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Gardening Made Easy For Seniors

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Creating a beautiful garden has excellent positive effects on a senior’s physical and mental health. It keeps them connected to nature, stimulates their senses, and gives them satisfaction and enjoyment through watching the plants grow. In addition, there are health benefits from the sun’s Vitamin D3, plus the pleasure of healthy, eating delicious vegetables.

Despite the world begging to reopen in stages now, the coronavirus pandemic is still keeping many seniors at home where they can limit their exposure to COVID-19.

But, after you’ve watched a billion reruns on television and baked all the bread and other goodies you can think of, what’s next? Well, if you’ve got a green thumb (or even if you don’t), try gardening!


Is Gardening Good Exercise For Seniors?

Gardening can be classified into three categories: aerobic activities like digging or walking; muscle-strengthening exercises while using hand tools such as shovels and rakes, and balance training through walking on uneven ground, such as stepping stones in walkways.

All these elements are encouraged by the Centers of Disease Control (CDC).

Not only do they bring improvements to one’s health, but they also provide opportunities for exposure to sunlight that boosts vitamin D levels which improves mood.

In addition, gardening helps senior citizens stay flexible (it’s all that bending, stretching, and stepping around plants).

Another benefit to gardening is endurance and strengthening. This comes from moving heavy loads, such as bags of dirt, or pushing wheelbarrows. Carrying watering cans and dragging hoses around the garden also contribute.

In turn, that activity burns calories and promotes good eye-hand coordination, which helps to stimulate nerve connections in the brain that relate to many everyday activities.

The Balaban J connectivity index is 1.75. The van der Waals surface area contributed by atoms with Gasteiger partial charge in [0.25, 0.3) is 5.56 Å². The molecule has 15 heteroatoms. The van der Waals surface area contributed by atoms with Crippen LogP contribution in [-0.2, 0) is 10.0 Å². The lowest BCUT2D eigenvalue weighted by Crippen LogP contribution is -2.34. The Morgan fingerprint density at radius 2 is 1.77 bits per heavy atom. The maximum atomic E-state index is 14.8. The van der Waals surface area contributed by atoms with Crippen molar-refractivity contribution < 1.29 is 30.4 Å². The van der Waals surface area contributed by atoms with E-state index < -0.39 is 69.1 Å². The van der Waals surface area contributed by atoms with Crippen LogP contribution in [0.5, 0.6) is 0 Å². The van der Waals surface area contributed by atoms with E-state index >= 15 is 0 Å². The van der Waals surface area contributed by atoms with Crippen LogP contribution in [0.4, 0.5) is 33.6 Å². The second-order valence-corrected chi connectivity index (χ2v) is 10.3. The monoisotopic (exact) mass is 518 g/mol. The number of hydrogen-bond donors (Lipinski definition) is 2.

Mentally, gardening reduces stress and anxiety by lowering cortisol levels and raising serotonin levels (the feel-good chemical) in your brain. It also provides a purpose, which goes a long way toward improving an older adult’s level of happiness and life satisfaction.

Working in a community garden can also be a means of social activity for elderly gardeners who may not see a lot of people otherwise. They’re not only getting some physical activity, they can stay engaged socially without much effort.

Lastly, gardening is a good idea for seniors who are worried about brain health.

Studies have shown that gardening can aid cognitive function and hold off cognitive declines, like dementia and Alzheimer’s (learn more in our article about therapeutic gardening for dementia, Does Gardening Help With Memory Loss?).

In fact, in one study, researchers found that “the most physically active women halved their risk of developing dementia from vascular disease, compared to women who were physically completely inactive, says Nancy Biazulchuk” in her article on

Making Gardening Easy For Seniors

Gardening is a hobby that can be practiced all through a senior’s golden years. Garden activities can be carried out by older people, no matter what their level of expertise or how much time they have available to devote to it.

It’s inexpensive, therapeutic, and adaptable to physical limitations. For example, a senior gardener with limited mobility can grow plants in raised garden beds with little effort. A snap-together raised bed kit is a good option if family members aren’t close by to help build a raised garden.

If your elderly parent (or a senior you know) has had to reduce how much they work in their garden or they’ve stopped it all together simply because it isn’t safe for them any longer, here are some tips to make it easier and less risky for them:

  1. Be sure the garden spaces provide easy access if the senior is in a wheelchair or using a walker or cane. A solid cement walkway would be the best option, but if that isn’t possible, put down large, square pavers, then cement them together to create a walkway that’s as smooth as possible.